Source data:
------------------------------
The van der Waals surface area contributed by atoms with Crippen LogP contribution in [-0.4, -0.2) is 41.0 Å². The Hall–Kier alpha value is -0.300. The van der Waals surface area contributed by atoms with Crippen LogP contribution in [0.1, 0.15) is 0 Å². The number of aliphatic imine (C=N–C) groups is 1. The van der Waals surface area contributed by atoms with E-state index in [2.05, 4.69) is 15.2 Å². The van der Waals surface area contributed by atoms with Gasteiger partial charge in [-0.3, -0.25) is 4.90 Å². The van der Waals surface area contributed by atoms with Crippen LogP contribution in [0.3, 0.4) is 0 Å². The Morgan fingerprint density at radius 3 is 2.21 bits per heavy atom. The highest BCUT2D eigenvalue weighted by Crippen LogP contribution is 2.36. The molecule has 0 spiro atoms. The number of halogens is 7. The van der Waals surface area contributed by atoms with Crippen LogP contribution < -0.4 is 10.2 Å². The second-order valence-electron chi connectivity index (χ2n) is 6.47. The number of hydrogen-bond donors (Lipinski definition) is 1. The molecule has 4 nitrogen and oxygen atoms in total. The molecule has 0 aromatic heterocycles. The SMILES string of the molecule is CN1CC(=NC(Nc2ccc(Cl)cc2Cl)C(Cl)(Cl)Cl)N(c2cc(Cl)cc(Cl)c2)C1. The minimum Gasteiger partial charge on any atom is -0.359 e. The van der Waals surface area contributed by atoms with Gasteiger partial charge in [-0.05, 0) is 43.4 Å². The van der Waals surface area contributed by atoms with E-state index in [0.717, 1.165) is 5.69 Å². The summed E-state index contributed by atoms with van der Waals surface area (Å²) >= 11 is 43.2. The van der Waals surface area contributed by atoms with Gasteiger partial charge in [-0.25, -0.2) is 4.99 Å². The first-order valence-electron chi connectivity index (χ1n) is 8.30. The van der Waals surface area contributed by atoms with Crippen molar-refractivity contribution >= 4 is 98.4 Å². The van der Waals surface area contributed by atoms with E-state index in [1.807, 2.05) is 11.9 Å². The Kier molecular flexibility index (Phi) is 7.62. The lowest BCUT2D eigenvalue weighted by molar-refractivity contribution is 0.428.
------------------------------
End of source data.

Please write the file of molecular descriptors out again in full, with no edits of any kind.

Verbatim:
The van der Waals surface area contributed by atoms with Crippen LogP contribution in [-0.4, -0.2) is 41.0 Å². The Hall–Kier alpha value is -0.300. The van der Waals surface area contributed by atoms with Crippen LogP contribution in [0.1, 0.15) is 0 Å². The number of aliphatic imine (C=N–C) groups is 1. The van der Waals surface area contributed by atoms with E-state index in [2.05, 4.69) is 15.2 Å². The van der Waals surface area contributed by atoms with Gasteiger partial charge in [-0.3, -0.25) is 4.90 Å². The van der Waals surface area contributed by atoms with Crippen LogP contribution in [0.3, 0.4) is 0 Å². The Morgan fingerprint density at radius 3 is 2.21 bits per heavy atom. The highest BCUT2D eigenvalue weighted by Crippen LogP contribution is 2.36. The molecule has 0 spiro atoms. The number of halogens is 7. The van der Waals surface area contributed by atoms with Crippen LogP contribution < -0.4 is 10.2 Å². The second-order valence-electron chi connectivity index (χ2n) is 6.47. The number of hydrogen-bond donors (Lipinski definition) is 1. The molecule has 4 nitrogen and oxygen atoms in total. The molecule has 0 aromatic heterocycles. The SMILES string of the molecule is CN1CC(=NC(Nc2ccc(Cl)cc2Cl)C(Cl)(Cl)Cl)N(c2cc(Cl)cc(Cl)c2)C1. The minimum Gasteiger partial charge on any atom is -0.359 e. The van der Waals surface area contributed by atoms with Gasteiger partial charge in [-0.05, 0) is 43.4 Å². The van der Waals surface area contributed by atoms with E-state index in [0.717, 1.165) is 5.69 Å². The summed E-state index contributed by atoms with van der Waals surface area (Å²) >= 11 is 43.2. The van der Waals surface area contributed by atoms with Gasteiger partial charge in [-0.25, -0.2) is 4.99 Å². The first-order valence-electron chi connectivity index (χ1n) is 8.30. The van der Waals surface area contributed by atoms with Crippen molar-refractivity contribution >= 4 is 98.4 Å². The van der Waals surface area contributed by atoms with E-state index in [1.807, 2.05) is 11.9 Å². The Kier molecular flexibility index (Phi) is 7.62. The lowest BCUT2D eigenvalue weighted by molar-refractivity contribution is 0.428.